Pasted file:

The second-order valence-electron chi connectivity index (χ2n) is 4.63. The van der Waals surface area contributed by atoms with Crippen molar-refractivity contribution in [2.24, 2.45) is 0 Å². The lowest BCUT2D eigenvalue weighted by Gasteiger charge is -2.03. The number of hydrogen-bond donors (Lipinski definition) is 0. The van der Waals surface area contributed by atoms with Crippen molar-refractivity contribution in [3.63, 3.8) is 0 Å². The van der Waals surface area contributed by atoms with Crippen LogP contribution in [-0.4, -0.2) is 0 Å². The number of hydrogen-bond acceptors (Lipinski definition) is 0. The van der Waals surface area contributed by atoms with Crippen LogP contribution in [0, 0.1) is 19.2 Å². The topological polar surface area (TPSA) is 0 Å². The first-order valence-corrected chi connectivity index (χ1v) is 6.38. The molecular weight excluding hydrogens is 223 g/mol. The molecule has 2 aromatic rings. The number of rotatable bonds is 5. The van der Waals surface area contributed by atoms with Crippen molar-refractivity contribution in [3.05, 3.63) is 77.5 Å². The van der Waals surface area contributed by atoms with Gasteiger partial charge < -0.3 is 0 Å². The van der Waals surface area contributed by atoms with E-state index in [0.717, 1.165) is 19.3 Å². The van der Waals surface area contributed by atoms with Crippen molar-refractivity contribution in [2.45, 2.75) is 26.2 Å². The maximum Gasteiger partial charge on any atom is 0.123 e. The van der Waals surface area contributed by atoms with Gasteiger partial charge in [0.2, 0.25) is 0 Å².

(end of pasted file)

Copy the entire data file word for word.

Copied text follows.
The second-order valence-electron chi connectivity index (χ2n) is 4.63. The van der Waals surface area contributed by atoms with Crippen molar-refractivity contribution in [2.24, 2.45) is 0 Å². The lowest BCUT2D eigenvalue weighted by Gasteiger charge is -2.03. The number of hydrogen-bond donors (Lipinski definition) is 0. The van der Waals surface area contributed by atoms with Crippen molar-refractivity contribution in [3.63, 3.8) is 0 Å². The van der Waals surface area contributed by atoms with Crippen LogP contribution in [-0.4, -0.2) is 0 Å². The number of hydrogen-bond acceptors (Lipinski definition) is 0. The van der Waals surface area contributed by atoms with Crippen LogP contribution in [0, 0.1) is 19.2 Å². The topological polar surface area (TPSA) is 0 Å². The first-order valence-corrected chi connectivity index (χ1v) is 6.38. The molecular weight excluding hydrogens is 223 g/mol. The molecule has 2 aromatic rings. The number of rotatable bonds is 5. The van der Waals surface area contributed by atoms with Crippen molar-refractivity contribution in [3.05, 3.63) is 77.5 Å². The van der Waals surface area contributed by atoms with Gasteiger partial charge < -0.3 is 0 Å². The van der Waals surface area contributed by atoms with E-state index in [0.717, 1.165) is 19.3 Å². The van der Waals surface area contributed by atoms with Crippen molar-refractivity contribution in [2.45, 2.75) is 26.2 Å². The maximum Gasteiger partial charge on any atom is 0.123 e. The van der Waals surface area contributed by atoms with Gasteiger partial charge in [0.2, 0.25) is 0 Å².